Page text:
This seems so simple, but I can't for the life of me work it out. I've forgotten a lot of maths over the years, so I need a little help.(adsbygoogle = window.adsbygoogle || []).push({});

The question goes:

Using the substitution

[tex]u=\frac{r}{R_1}[/tex]

Show that :

[tex]\int_R^{R_1} \sqrt{\frac{R_1}{r}-1} dr = \int_\frac{R}{R_1}^1 \sqrt{\frac{1}{u}-1} du[/tex]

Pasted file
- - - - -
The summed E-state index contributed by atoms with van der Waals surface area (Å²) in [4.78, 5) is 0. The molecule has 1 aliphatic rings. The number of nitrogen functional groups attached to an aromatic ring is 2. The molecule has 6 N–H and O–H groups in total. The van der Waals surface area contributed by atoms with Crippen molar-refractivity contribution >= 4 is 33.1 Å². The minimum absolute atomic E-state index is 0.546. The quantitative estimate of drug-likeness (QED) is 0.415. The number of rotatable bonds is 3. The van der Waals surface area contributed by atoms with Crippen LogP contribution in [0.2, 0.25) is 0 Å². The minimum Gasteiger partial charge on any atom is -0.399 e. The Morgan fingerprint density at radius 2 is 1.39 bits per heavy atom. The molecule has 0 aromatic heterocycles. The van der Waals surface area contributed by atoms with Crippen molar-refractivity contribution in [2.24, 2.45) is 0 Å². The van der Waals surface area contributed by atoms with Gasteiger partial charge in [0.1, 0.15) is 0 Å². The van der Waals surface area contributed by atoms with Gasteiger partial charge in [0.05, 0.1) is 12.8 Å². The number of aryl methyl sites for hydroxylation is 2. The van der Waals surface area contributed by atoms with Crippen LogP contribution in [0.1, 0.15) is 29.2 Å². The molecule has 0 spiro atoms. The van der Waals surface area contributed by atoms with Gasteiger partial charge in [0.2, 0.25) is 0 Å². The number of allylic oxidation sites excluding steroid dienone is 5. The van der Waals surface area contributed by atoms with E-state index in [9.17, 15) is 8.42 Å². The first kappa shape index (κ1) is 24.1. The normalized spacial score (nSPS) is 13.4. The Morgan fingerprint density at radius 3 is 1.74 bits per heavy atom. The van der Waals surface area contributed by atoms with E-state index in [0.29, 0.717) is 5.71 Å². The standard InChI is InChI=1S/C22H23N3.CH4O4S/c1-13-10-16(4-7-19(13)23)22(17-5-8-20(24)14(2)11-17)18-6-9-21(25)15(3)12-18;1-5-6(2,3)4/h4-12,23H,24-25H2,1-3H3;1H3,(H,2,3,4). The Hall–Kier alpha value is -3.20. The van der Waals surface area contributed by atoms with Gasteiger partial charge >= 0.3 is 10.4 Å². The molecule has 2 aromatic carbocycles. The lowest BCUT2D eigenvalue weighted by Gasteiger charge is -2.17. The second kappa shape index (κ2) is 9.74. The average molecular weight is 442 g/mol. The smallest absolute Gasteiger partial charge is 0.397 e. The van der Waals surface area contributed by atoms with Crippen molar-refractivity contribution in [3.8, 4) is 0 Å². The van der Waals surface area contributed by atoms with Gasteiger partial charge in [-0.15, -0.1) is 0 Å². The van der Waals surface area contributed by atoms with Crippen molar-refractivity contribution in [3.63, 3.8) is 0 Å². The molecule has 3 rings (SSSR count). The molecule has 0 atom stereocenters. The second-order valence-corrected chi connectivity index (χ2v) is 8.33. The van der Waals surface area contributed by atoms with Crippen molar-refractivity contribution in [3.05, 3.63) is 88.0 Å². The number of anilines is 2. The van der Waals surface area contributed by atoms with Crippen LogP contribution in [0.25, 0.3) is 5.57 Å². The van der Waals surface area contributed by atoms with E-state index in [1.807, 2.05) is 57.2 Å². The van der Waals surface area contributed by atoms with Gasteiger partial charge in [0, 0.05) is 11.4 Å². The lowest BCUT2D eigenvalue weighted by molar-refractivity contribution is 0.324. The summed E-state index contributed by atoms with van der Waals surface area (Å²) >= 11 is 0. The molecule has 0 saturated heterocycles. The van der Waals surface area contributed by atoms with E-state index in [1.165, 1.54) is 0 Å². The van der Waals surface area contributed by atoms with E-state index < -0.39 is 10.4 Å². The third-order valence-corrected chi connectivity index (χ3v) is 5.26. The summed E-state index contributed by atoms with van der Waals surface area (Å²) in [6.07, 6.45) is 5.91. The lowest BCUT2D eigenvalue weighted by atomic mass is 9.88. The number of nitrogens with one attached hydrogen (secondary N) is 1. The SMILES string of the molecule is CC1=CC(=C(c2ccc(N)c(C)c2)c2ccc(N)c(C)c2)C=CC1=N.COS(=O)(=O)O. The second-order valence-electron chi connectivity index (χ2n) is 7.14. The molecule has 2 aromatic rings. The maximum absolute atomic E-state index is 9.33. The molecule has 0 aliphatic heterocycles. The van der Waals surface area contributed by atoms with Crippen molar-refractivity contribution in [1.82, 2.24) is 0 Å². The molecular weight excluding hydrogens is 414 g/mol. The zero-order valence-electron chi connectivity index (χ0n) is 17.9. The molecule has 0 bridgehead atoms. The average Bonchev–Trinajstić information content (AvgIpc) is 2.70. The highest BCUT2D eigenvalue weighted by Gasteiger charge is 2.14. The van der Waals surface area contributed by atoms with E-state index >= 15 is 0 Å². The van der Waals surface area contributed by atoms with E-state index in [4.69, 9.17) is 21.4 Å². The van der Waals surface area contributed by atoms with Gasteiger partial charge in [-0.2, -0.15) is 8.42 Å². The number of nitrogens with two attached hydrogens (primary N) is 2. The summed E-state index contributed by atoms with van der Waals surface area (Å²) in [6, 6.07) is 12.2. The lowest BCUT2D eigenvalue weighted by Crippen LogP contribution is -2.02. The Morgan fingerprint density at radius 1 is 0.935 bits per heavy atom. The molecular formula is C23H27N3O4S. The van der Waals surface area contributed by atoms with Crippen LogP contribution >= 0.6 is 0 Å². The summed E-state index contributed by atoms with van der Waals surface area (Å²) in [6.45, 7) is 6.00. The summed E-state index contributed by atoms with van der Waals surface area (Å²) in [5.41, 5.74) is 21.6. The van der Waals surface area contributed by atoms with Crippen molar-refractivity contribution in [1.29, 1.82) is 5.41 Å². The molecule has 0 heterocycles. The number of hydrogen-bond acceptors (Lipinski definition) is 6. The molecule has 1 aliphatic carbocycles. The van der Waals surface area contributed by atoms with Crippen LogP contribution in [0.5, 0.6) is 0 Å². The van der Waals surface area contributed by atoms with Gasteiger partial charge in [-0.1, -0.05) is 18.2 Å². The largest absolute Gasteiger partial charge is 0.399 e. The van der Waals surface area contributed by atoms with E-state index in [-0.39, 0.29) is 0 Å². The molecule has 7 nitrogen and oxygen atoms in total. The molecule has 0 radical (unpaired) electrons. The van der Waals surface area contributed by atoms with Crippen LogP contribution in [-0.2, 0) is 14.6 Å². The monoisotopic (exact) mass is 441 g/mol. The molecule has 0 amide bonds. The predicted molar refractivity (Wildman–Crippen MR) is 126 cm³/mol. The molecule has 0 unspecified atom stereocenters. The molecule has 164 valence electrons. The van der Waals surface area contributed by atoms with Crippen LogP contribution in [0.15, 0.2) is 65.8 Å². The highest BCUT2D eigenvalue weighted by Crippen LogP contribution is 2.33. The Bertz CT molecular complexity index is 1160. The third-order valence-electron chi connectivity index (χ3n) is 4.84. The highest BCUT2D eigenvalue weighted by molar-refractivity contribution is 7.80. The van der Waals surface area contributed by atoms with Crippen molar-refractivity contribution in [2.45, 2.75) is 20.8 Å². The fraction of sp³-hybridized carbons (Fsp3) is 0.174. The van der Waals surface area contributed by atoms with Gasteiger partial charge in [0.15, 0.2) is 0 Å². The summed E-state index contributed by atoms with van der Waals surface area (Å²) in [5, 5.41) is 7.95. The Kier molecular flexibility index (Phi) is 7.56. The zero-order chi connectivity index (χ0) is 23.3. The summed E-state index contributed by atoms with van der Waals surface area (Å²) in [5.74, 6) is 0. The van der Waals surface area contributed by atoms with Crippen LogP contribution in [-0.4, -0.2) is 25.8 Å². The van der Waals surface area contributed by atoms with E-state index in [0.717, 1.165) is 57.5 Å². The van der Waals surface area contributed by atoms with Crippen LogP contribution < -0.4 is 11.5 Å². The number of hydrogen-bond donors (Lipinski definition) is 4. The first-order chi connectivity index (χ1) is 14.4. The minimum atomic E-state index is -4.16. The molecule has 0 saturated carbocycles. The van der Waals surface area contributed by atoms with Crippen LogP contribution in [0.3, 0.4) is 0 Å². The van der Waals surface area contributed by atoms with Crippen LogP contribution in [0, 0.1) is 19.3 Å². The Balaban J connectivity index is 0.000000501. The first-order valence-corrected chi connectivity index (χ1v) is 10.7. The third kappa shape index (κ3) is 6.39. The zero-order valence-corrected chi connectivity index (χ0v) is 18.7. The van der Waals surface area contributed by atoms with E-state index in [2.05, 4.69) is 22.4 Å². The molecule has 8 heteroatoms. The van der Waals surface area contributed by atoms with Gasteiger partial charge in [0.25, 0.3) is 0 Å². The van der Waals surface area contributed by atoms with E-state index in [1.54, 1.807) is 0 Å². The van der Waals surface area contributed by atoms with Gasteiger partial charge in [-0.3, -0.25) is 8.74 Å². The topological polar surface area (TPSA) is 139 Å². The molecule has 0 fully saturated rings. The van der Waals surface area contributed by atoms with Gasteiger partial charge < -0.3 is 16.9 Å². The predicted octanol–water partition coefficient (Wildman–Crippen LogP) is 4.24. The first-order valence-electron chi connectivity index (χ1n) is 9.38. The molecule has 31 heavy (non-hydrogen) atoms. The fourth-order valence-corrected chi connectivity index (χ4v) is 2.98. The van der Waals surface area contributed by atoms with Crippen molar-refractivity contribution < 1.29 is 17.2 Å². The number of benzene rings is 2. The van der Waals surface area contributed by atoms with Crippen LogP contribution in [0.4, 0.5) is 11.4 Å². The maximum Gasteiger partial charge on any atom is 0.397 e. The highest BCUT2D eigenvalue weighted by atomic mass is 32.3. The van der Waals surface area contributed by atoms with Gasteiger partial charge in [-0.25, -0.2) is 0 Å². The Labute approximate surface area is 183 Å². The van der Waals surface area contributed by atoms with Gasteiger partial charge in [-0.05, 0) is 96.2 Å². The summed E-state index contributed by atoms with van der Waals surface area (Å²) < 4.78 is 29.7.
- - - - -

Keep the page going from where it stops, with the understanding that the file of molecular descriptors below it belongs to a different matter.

So, the substitution under the root is easy enough, it's just the changing of the limits that I can't seem to figure out (or perhaps remember).

I got

[tex]\frac{du}{dr}=\frac{1}{R_1}[/tex]

[tex]dr={R_1}du[/tex]

So substituting

[tex]\int_R^{R_1} \sqrt{\frac{R_1}{r}-1} dr = R_1\int_R^{R_1}\sqrt{\frac{1}{u}-1} du[/tex]

I can see that if I divide both limits by the factor outside the integral, [itex] R_1[/itex], I'll get the right answer, but surely I can't just do that.

Any hints?

Cheers

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# Homework Help: Simple maths stuff

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